Create a clear and concise application
To avoid turning away potential new hires, create an application process that is as simple as possible. Work with your organization’s hiring managers to determine what information is most important and avoid requiring applicants to input the same data more than once. One common complaint among job seekers is that, although online applications often allow them to upload their own resumes, they frequently require them to manually input the same information in other fields.
Open the lines of communication
Strive to provide candidates with as much information as possible regarding the hiring process. Your job posting and application should clearly state the closing date, application timeline, and interview information for the position. Candidates should complete the application knowing when they should expect to hear back from you and what the next stage in the hiring process will entail.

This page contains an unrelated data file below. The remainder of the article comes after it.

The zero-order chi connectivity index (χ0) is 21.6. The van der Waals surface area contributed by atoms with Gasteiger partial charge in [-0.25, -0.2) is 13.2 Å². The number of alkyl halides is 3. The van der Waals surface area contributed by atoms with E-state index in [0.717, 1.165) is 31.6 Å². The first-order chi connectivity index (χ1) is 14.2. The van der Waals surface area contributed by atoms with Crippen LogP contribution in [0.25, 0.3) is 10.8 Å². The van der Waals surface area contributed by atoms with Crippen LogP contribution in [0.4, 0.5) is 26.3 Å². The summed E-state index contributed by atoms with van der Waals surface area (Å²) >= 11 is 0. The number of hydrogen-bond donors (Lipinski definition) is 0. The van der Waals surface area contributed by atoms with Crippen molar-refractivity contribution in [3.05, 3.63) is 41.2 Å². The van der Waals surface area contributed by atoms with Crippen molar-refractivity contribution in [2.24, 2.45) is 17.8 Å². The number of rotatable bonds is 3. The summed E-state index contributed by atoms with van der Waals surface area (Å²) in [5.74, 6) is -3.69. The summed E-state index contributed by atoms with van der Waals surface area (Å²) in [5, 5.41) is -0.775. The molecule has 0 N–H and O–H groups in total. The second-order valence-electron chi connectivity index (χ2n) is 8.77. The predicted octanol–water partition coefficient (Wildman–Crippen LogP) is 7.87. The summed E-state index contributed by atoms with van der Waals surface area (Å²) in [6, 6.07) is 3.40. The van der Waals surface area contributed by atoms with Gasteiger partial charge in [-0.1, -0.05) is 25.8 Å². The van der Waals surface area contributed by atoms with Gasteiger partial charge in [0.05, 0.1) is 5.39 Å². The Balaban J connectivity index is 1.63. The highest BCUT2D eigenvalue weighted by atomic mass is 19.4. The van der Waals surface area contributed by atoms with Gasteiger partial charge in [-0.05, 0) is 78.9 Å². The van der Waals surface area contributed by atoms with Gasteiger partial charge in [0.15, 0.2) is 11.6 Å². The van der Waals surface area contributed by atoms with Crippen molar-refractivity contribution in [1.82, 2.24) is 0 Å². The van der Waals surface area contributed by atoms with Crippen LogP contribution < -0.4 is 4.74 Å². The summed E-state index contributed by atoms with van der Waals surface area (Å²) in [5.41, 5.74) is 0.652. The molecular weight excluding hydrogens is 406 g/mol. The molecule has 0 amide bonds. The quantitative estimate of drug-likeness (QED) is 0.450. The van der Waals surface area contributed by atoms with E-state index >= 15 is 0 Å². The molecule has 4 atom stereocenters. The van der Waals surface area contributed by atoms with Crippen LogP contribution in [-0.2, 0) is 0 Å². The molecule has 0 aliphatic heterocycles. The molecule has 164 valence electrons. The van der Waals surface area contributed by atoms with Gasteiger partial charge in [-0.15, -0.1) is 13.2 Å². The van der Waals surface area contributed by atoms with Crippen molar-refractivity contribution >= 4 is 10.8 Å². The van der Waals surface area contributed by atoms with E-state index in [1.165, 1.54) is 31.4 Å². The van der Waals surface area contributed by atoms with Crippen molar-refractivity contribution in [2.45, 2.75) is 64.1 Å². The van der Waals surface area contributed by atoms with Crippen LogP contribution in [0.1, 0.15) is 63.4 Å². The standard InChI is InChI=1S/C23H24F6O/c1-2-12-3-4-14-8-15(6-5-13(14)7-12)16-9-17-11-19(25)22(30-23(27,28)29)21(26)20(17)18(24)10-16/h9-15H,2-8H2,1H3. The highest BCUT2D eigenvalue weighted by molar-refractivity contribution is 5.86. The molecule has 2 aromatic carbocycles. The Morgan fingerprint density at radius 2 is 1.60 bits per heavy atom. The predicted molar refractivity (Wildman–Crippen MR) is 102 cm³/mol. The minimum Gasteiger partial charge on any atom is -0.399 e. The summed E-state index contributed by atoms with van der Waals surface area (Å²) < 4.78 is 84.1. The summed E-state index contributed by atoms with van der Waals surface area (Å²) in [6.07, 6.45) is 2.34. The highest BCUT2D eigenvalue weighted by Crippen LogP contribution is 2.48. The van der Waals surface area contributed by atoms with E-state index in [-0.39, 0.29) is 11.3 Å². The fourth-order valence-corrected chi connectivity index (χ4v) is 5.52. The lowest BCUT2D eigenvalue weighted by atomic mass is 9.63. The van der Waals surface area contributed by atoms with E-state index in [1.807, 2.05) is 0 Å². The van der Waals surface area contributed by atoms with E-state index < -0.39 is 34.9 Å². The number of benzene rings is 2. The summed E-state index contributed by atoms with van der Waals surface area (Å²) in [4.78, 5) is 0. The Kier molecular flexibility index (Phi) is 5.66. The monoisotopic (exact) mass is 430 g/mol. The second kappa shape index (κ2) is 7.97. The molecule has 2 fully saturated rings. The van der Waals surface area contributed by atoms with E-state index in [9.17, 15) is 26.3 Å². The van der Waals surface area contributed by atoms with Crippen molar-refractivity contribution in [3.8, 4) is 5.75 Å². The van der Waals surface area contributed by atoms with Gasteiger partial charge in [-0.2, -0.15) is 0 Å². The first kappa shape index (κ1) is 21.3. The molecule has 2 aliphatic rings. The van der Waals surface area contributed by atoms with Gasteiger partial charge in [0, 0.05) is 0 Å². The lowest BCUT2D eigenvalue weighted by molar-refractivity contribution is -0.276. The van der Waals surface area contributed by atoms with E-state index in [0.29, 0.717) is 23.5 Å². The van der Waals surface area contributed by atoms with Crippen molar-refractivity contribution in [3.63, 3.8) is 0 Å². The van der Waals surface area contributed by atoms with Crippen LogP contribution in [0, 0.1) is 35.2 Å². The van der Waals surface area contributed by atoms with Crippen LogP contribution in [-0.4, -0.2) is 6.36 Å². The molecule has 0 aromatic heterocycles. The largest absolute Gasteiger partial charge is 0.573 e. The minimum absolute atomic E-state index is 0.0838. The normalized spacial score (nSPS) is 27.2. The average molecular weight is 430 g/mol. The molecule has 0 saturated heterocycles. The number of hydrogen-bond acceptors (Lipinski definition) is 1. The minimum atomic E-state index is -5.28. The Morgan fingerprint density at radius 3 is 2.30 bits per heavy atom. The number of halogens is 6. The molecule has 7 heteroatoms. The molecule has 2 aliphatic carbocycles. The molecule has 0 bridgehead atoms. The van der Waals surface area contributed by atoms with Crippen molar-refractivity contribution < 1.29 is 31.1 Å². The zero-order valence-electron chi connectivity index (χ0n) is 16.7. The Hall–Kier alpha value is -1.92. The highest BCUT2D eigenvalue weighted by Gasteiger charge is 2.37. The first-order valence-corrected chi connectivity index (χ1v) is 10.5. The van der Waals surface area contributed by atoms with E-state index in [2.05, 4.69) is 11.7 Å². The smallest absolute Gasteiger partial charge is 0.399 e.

A 2015 CareerBuilder study revealed that 84 percent of job applicants expect a personal email response. Over half of those surveyed expected a phone call, while 25 percent expected to hear back from prospective employers, even if they didn’t land an interview. However, according to the Talent Board’s 2014 Candidate Experience survey, just over 91 percent of employers do not contact unqualified applicants.
If your organization’s resources allow it, consider opting for more personal methods of communication rather than automated emails. Even if you have to automate your communications, keeping prospective hires up to date on their application status should be a top priority.
At the same time, think of communication as a two-way street. Feedback from candidates can be one of your most valuable resources when improving your organization’s hiring process, but approximately 60 percent of those surveyed for the 2014 Candidate Experience report were not asked to provide feedback on the application process. If you’re truly seeking to improve the candidate experience, solicit advice from those who have lived it.